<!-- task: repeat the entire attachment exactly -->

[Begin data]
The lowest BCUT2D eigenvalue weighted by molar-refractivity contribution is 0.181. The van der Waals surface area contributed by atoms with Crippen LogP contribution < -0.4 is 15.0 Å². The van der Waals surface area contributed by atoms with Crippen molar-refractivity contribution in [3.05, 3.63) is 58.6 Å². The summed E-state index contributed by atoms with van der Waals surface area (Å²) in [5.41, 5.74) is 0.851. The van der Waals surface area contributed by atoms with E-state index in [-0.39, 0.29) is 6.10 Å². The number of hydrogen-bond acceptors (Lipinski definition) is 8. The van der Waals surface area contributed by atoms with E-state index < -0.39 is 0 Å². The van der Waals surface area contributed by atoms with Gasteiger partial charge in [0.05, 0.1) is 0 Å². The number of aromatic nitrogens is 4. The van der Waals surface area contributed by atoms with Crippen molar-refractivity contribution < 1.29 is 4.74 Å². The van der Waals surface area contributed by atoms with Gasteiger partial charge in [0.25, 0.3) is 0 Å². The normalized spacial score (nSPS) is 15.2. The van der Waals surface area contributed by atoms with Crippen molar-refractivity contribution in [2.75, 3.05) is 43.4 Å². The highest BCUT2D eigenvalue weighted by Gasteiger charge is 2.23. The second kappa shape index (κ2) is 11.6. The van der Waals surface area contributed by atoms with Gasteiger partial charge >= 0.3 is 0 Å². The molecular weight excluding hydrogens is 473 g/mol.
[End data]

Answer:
The lowest BCUT2D eigenvalue weighted by molar-refractivity contribution is 0.181. The van der Waals surface area contributed by atoms with Crippen LogP contribution < -0.4 is 15.0 Å². The van der Waals surface area contributed by atoms with Crippen molar-refractivity contribution in [3.05, 3.63) is 58.6 Å². The summed E-state index contributed by atoms with van der Waals surface area (Å²) in [5.41, 5.74) is 0.851. The van der Waals surface area contributed by atoms with E-state index in [-0.39, 0.29) is 6.10 Å². The number of hydrogen-bond acceptors (Lipinski definition) is 8. The van der Waals surface area contributed by atoms with E-state index < -0.39 is 0 Å². The van der Waals surface area contributed by atoms with Gasteiger partial charge in [0.05, 0.1) is 0 Å². The number of aromatic nitrogens is 4. The van der Waals surface area contributed by atoms with Crippen molar-refractivity contribution < 1.29 is 4.74 Å². The van der Waals surface area contributed by atoms with Gasteiger partial charge in [0.25, 0.3) is 0 Å². The normalized spacial score (nSPS) is 15.2. The van der Waals surface area contributed by atoms with Crippen molar-refractivity contribution in [2.75, 3.05) is 43.4 Å². The highest BCUT2D eigenvalue weighted by Gasteiger charge is 2.23. The second kappa shape index (κ2) is 11.6. The van der Waals surface area contributed by atoms with Gasteiger partial charge >= 0.3 is 0 Å². The molecular weight excluding hydrogens is 473 g/mol.